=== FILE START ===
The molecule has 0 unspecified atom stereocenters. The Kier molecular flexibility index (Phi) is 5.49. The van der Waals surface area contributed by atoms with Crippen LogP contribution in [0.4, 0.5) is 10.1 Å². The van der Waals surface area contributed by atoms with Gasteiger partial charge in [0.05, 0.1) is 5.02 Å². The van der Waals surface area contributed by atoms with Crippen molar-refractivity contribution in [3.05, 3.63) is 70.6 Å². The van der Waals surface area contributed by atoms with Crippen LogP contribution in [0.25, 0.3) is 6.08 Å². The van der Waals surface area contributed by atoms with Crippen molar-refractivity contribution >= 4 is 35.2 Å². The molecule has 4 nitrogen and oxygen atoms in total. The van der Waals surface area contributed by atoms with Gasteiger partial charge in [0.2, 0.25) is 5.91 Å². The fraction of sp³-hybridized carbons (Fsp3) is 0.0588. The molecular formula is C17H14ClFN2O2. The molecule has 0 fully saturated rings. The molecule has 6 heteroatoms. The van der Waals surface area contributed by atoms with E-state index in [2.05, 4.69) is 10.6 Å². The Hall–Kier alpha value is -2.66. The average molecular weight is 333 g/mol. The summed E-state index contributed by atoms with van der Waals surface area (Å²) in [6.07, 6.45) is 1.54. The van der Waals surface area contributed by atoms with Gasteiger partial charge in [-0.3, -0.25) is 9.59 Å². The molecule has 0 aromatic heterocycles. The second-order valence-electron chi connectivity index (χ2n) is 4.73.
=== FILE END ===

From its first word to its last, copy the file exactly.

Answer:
The molecule has 0 unspecified atom stereocenters. The Kier molecular flexibility index (Phi) is 5.49. The van der Waals surface area contributed by atoms with Crippen LogP contribution in [0.4, 0.5) is 10.1 Å². The van der Waals surface area contributed by atoms with Gasteiger partial charge in [0.05, 0.1) is 5.02 Å². The van der Waals surface area contributed by atoms with Crippen molar-refractivity contribution in [3.05, 3.63) is 70.6 Å². The van der Waals surface area contributed by atoms with Crippen LogP contribution in [0.25, 0.3) is 6.08 Å². The van der Waals surface area contributed by atoms with Crippen molar-refractivity contribution >= 4 is 35.2 Å². The molecule has 4 nitrogen and oxygen atoms in total. The van der Waals surface area contributed by atoms with Gasteiger partial charge in [0.2, 0.25) is 5.91 Å². The fraction of sp³-hybridized carbons (Fsp3) is 0.0588. The molecular formula is C17H14ClFN2O2. The molecule has 0 fully saturated rings. The molecule has 6 heteroatoms. The van der Waals surface area contributed by atoms with E-state index in [2.05, 4.69) is 10.6 Å². The Hall–Kier alpha value is -2.66. The average molecular weight is 333 g/mol. The summed E-state index contributed by atoms with van der Waals surface area (Å²) in [6.07, 6.45) is 1.54. The van der Waals surface area contributed by atoms with Gasteiger partial charge in [-0.3, -0.25) is 9.59 Å². The molecule has 0 aromatic heterocycles. The second-order valence-electron chi connectivity index (χ2n) is 4.73.